UCP to close Calgary’s only supervised consumption site –

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UCP to close Calgary’s only supervised consumption site – fr


An AHS employee who worked at the Safeworks Calgary site said its closure will further harm vulnerable people, who are already at the mercy of ‘failed’ government policy to prevent overdose deaths

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The Government of Alberta has announced that it will close the central supervised drug use site in Calgary as part of a larger plan to overhaul existing harm reduction services across the province.

A plan to shut down the Safeworks site, inside the Sheldon M. Chumir health center, and replace it with two more in the city was approved at a cabinet meeting on Wednesday.

Justin Marshall, press secretary to the Associate Minister of Mental Health and Addictions of Alberta, confirmed that the government is “relocating” the existing site and its services.

“We will move the existing supervised consumption site, which has been very disruptive to the neighborhood, and instead add SCS (supervised consumption services) capabilities within the facilities of two existing partner organizations located in more appropriate locations”, Marshall in a statement Thursday.

He declined to provide details, including the identity of community partners or when Safeworks was shut down.

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The Beltline site receives more visits than any other in Alberta, not counting ARCHES in Lethbridge, which closed after UCP withdrew its funding last July over allegations of financial misconduct. Last year, 53,725 people used the Safeworks site, where customers can use substances under the supervision of staff trained to reverse overdoses.

The impending shutdown comes as the overdose crisis escalates in the province.

Alberta marked its deadliest year on record in 2020 with 1,144 opioid-related deaths, an 83% increase from the previous year. The numbers continue to rise, with 228 drug-related deaths in the first two months of 2021 alone, including 70 in Calgary.

The broader government plan, described in documents obtained by Postmedia, also includes changes to existing sites in Edmonton, Grande Prairie and Red Deer.

An AHS employee with experience working at the Safeworks Calgary site said its closure would further harm vulnerable people, who are already at the mercy of “failed” government policy to prevent overdose deaths.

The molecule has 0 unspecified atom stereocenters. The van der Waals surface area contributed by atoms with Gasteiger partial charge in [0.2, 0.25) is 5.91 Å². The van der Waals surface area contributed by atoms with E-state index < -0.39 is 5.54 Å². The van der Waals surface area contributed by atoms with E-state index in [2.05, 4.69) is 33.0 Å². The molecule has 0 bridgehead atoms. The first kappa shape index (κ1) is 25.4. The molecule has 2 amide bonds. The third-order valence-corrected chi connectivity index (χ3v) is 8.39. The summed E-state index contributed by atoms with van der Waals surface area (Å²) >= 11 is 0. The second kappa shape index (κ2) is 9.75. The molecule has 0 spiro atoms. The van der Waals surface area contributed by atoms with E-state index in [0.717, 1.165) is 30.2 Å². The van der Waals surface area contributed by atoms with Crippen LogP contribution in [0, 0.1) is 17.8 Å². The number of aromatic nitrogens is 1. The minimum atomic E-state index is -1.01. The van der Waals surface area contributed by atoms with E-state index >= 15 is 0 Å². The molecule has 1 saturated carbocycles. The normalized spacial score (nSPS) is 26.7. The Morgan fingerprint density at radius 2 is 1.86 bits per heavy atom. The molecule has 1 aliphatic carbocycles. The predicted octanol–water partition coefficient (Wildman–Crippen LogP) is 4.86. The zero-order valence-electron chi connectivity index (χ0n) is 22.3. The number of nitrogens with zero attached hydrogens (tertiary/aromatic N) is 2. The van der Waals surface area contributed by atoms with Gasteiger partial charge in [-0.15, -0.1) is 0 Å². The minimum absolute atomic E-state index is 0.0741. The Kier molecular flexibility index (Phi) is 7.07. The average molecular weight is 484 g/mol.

“It’s going to kill people. This will lead to parking lots, back alleys and bathroom overdose deaths, ”said the man, whom Postmedia agreed not to identify.

The Safeworks supervised consumption site at Sheldon M. Chumir Health Center is featured in Calgary on Thursday, May 27, 2021. Photo de Darren Makowichuk / Postmedia

He said many customers will not switch to services elsewhere because the relationships and trust they built on the old site will be lost.

“People who live in the addiction world with mental health issues and are homeless, the first thing to do is to build trust. If you close this (site), you cut that ribbon of trust, ”he said.

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“How many times has this ribbon of trust been broken with our customers? And how many times do you expect them to show up in the trough thinking, “oh, this time I know you’re not going to do this?” ”

In Edmonton, the government plans to “decentralize” sites, according to the documents. Only two of the original three sites remain after the Boyle Street downtown community services announced they would cease operations at the end of April. Three men were found dead of suspected overdoses in a central park, which harm reduction advocates have linked to the shutdown.

There is no defined plan for the overdose prevention site in Red Deer. The document says the province “will reassess the need for services once a recovery community is established.” UCP has committed $ 5 million to build a 75-bed addiction treatment center in the city.